Alternate Natural Energy Source to Transition to Renewable Energy
Previous work has focused on developing a thermodynamic model for predicting the equilibrium pressures (or temperatures) of gas hydrates. This thermodynamic model along with a mass transfer model for methane hydrates in the seafloor suggests that there are three orders of magnitude more methane in hydrated form than in conventional global reserves (Klauda & Sandler. Energy & Fuels. 2005, 19, 459). These results have huge implications for an alternate source of natural gas reserves within the U.S. to reduce dependency on foreign energy sources.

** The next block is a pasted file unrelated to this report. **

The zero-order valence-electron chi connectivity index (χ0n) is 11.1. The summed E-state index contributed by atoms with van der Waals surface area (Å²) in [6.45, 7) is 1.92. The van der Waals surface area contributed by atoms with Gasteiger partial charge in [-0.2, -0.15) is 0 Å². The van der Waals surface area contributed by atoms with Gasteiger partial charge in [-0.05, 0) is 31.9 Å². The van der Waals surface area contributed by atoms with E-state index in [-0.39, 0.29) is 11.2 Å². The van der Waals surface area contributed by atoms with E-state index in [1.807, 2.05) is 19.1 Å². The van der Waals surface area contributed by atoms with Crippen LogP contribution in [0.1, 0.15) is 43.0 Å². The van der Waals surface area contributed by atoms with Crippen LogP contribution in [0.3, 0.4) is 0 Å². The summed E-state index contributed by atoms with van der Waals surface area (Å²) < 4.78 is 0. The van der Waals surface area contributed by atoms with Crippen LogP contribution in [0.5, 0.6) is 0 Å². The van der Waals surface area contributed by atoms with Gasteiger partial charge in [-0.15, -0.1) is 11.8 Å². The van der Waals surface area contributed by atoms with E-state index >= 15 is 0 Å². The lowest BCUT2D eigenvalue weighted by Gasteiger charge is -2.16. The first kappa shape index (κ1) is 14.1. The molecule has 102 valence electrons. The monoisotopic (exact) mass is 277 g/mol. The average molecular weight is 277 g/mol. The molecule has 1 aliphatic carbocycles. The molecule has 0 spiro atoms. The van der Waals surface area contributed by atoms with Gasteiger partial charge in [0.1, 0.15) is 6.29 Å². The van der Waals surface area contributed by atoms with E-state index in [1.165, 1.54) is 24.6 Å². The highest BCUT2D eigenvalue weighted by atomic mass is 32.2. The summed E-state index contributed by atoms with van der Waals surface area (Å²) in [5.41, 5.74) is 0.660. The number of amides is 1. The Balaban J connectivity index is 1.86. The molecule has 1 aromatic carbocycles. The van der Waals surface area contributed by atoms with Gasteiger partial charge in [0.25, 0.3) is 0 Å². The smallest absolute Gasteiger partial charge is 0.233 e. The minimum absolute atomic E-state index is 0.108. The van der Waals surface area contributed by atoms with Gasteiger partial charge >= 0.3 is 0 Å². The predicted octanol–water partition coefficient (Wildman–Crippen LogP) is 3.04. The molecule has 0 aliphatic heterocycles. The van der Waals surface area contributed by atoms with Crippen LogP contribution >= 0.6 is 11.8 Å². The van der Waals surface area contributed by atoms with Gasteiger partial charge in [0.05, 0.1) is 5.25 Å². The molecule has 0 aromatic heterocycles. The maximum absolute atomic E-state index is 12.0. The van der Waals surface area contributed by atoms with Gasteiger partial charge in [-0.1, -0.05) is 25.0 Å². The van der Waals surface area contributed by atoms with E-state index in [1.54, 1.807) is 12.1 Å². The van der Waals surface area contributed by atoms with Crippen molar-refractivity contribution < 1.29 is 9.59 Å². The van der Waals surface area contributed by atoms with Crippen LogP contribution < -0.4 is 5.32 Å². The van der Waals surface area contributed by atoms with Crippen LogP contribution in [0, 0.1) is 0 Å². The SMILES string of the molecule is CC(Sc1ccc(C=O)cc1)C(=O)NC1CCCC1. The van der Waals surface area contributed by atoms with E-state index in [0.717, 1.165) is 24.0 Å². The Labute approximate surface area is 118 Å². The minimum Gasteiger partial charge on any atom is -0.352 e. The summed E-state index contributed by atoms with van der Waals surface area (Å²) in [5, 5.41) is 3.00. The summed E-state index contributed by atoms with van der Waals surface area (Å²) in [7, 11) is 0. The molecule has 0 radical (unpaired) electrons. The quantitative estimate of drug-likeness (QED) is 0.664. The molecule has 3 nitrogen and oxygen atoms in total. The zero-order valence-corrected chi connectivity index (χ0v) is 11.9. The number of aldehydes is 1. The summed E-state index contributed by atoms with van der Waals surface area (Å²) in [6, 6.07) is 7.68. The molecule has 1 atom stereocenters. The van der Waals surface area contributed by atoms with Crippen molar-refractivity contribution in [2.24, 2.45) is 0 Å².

The crystal structure of hydrates depends on the composition of natural gas and thermal conditions. There are three known structures (sI, sII and sH) of hydrates, but there is limited thermodynamic modeling of the sH hydrate. sH hydrate is found in regions with heavier hydrocarbons and has been discovered recently in situ from the Cascadia margin off Oregon (Lu et al. Nature. 2007, 445, 303). The goal of this portion of the project is to develop a thermodynamic model for sH hydrates based on past work (Klauda & Sandler. Chem. Eng. Sci. 2003, 58, 27). Ultimately, this work will be important in future exploration and drilling for fossil fuels in the seafloor. Collaborations involve using models to predict local hot spots for gas hydrates for oil companies to begin drilling for this alternate source of natural gas.